W.Va. SC to make final decision on magistrate's settlement deal

Jessica M. Karmasek Aug. 8, 2012, 12:35pm



CHARLESTON - The West Virginia Judicial Hearing Board on Wednesday began reviewing a settlement agreement for a county magistrate who resigned late last week.

In a one-page letter sent to the West Virginia Supreme Court of Appeals Friday, Kanawha County Magistrate Carol Fouty said she is stepping down due to "ongoing health problems" and wanting to spend more time with her family.

"I have been employed as a magistrate for the past 26 years and have worked continuously for and in the best interest of the people of this county," she wrote Chief Justice Menis Ketchum.

"My resignation is effective immediately."

Kanawha County Circuit Court Judge Louis "Duke" Bloom swore in Republican Kristen Vieweg to take Fouty's place Monday afternoon.

The settlement agreement, which is being reviewed by the hearing board, which will make a recommendation to the state's high court, calls for Fouty to pay $6,387.39 at a rate of $100 per month.

Fouty, who was not present at Wednesday's hearing, has asked that the payments begin in January.

The former magistrate would still be eligible to receive retirement pay under the agreement.

Also under the deal, she agrees not to serve if elected in the Nov. 6 general election.

Fouty's name may still remain on the ballot come November, however.

Her attorney, Michael J. DelGiudice of Charleston law firm Ciccarello, DelGiudice and Lafon, said Wednesday that his client is in the midst of trying to have her name removed.

"My understanding is that Carol has completed the first step in having her name taken off the November ballot," he said following the hearing. "The second step is getting a certificate of withdraw."

DelGiudice said he thinks that must be done by Aug. 15.

"From what I understand her name stays on the ballot, but any votes she receives won't be counted," he said.

The State Election Commission said at a separate meeting Wednesday morning that it has reserved a "potential emergency meeting" for 10 a.m. Aug. 15 to take up the matter.

DelGiudice said Fouty felt it was in her "best interest" to step down at this time.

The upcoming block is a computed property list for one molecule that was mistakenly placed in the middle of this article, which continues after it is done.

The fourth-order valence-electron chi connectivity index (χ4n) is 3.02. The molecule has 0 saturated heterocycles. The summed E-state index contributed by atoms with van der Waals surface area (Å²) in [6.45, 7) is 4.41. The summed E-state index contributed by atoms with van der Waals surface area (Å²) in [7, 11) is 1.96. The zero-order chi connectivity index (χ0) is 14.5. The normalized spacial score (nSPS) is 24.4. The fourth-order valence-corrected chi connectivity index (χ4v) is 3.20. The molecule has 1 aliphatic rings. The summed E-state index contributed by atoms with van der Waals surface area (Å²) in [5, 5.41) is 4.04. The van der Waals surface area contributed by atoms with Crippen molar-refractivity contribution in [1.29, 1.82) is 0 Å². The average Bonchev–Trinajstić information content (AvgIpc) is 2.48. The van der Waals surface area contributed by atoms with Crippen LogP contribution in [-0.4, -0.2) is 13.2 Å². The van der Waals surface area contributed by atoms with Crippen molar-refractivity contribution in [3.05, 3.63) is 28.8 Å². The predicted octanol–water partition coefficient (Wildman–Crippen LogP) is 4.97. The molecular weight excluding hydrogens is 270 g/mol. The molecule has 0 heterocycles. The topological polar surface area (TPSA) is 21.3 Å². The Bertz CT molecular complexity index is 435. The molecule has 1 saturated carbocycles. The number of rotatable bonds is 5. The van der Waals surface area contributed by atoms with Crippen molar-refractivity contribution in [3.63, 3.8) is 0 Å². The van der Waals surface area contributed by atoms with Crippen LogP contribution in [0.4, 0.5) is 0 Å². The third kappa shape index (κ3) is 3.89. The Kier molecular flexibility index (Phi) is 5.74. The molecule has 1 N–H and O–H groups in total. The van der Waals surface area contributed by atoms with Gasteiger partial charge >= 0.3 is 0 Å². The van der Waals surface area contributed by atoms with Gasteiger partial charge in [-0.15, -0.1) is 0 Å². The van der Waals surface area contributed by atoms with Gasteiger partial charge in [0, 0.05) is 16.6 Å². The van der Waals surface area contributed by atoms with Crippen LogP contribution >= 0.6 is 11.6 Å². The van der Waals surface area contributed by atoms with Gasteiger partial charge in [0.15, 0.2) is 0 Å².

"She wasn't in the greatest of health before," he said, adding that the stress of the disciplinary proceedings hasn't helped.

Judge Lawrance Miller Jr., who serves on the state's Eighteenth Judicial Circuit and is acting as a hearing examiner for the Judicial Hearing Board, will review the settlement agreement and make a recommendation to the Supreme Court.

The Court then will make a final decision, said spokeswoman Jennifer Bundy.

No timeframe was given as far as when that decision will be made.

In June, the state Supreme Court denied to reconsider a previous order suspending Fouty without pay pending this month's disciplinary proceedings.

The Court suspended Fouty in April without pay after an investigation was done regarding her housekeeper, who was arrested for driving under the influence while driving Fouty's car.

In its June 12 follow-up ruling, the Court said both the state's Code of Judicial Conduct and existing case law supported Fouty's suspension without pay.

"There is probable cause in this case to believe that Magistrate Fouty engaged in serious violations of the Code of Judicial Conduct," the justices wrote in their per curiam decision.

"The unilateral dismissal of a criminal charge, which she admits occurred in the Fisher case, is clearly improper. It directly relates to the administration of justice and the public's perception of the same.

"Arguably, this transgression alone may not warrant suspension without pay, however, the statement of charges contains multiple counts involving a variety of questionable judicial practices and activities, casting serious doubt on the integrity of the judicial system."

The justices continued, "The charges regard conduct calling into question the proper administration of justice as well as the judicial officer's public persona. As was recognized in the order of suspension, the seriousness of the present charges are further compounded by the existence of prior admonishments."

An investigation began after Fouty's housekeeper, Melea Dawn Fisher, was arrested on Feb. 27 for driving under the influence while driving the magistrate's car. Prior to the incident, Fouty had dismissed a drug charge against the woman and then hired her as her maid.

Fouty also released a man on a personal recognizance bond after the police had charged him with driving while under the influence of drugs. After he was released by Fouty, the man returned to his car and was arrested by police a second time.

The Judicial Disciplinary Counsel's formal charges, filed against Fouty April 10, also mention a man who needed an attorney. Fouty agreed to help the man if he would fix the concrete at her home.

The charges mention another man who did yard work for her in return for money needed to repay another man who paid his bail.

In addition, Fouty was previously admonished in December 2011 for violating canons of the Code of Judicial Conduct.

In its June ruling, the Court noted that it was "not unsympathetic" to the financial hardship their decision imposed on the magistrate, but added that its "primary duty is to defend the integrity of the judicial system."

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